#Secondthoughts: Where Eagles Dare

“Broadsword calling Danny Boy…Broadsword calling Danny Boy…”

There are some phrases that just seem right.  They work.  They’re so good that they enter the population and almost become some kind of genetic memory.  These days we tend to call them memes and they get hacked about by anybody with access to a meme-generator, in order to illustrate a point.  I will freely admit to having done it myself once or twice.  But before the internet, before we knew they were memes, there were lines from books and films that became short hand for jokes, or action scenes, for heroism, or dark deeds.

Thirty years or so after the first time that I read “Where Eagles Dare”, and the famous radio call-sign exchange still brings back memories of Alastair McLean novels, and a slew of WWII films.

“Broadsword calling Danny Boy…Broadsword calling Danny Boy…”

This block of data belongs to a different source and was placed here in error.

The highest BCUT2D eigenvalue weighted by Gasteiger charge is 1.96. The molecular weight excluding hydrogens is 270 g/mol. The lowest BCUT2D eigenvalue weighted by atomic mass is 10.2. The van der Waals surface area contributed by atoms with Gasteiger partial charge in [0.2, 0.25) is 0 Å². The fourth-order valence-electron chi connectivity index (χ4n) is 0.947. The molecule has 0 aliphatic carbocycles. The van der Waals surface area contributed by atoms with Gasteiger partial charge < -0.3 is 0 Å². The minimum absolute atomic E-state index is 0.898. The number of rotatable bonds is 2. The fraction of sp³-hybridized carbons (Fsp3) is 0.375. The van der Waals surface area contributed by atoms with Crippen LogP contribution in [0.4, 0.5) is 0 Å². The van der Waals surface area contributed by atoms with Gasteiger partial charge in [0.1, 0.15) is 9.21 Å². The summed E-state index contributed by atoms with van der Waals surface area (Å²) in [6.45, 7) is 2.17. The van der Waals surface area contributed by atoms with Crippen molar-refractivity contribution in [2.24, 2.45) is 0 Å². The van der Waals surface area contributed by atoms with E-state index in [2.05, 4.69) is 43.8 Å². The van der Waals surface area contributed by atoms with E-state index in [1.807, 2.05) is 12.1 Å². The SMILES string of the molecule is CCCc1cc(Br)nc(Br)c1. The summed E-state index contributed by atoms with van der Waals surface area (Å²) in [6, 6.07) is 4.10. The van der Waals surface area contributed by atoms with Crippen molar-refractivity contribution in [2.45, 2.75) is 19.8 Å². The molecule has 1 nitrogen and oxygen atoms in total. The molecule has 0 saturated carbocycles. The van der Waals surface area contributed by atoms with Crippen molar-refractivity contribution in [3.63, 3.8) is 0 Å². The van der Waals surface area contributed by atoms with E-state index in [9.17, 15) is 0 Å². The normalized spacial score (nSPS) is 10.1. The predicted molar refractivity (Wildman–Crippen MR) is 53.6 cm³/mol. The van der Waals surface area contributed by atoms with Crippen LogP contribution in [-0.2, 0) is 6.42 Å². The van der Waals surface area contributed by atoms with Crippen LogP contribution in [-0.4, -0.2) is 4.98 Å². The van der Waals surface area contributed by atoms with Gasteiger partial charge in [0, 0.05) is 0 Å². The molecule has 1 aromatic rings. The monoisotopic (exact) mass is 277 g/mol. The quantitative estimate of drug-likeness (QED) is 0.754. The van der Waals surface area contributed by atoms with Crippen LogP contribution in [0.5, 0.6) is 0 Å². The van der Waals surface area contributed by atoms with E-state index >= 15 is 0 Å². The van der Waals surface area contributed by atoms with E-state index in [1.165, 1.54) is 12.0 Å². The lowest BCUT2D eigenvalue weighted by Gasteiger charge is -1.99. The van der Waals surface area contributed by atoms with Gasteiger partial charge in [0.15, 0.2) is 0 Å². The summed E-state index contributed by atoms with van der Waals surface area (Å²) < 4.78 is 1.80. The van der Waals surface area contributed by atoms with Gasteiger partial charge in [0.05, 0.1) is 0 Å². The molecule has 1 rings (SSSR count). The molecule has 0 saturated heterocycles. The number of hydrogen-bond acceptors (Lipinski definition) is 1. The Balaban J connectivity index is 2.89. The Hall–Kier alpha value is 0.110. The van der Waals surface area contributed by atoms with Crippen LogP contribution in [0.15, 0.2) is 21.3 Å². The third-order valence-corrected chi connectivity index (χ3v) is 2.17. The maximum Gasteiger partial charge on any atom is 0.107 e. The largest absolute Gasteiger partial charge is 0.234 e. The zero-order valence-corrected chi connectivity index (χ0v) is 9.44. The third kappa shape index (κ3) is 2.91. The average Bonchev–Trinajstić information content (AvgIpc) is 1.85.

Social Media can be a strange place.  You never quite know what will catch on.  By chance, I happened to notice that #WhereEaglesDare was trending on Twitter the other day, so I thought that I would have a quick look.  It turned out that the film was showing on some channel or another, and people were flagging it and then talking about.  The opening credits came in for a mention, and yes, they are pretty good.  I’d dispute that it is the best film ever, though.  The film has some great set pieces, but I’m going to go out on a limb, and say that it was miscast, and that the adaptation of the dialogue was not quite up to the mark.  I’d even suggest that it is worth remaking the film – Richard Burton, as Smith, is rather wooden, and Clint Eastwood, as Schaeffer, is…Clint Eastwood.  To his credit, at least he put a bit of effort into climbing the rope, instead of using a scissor lift…  a young Nathan Fillion might have been a good Schaeffer, I don’t know who the equivalent would be at the moment.  But I digress.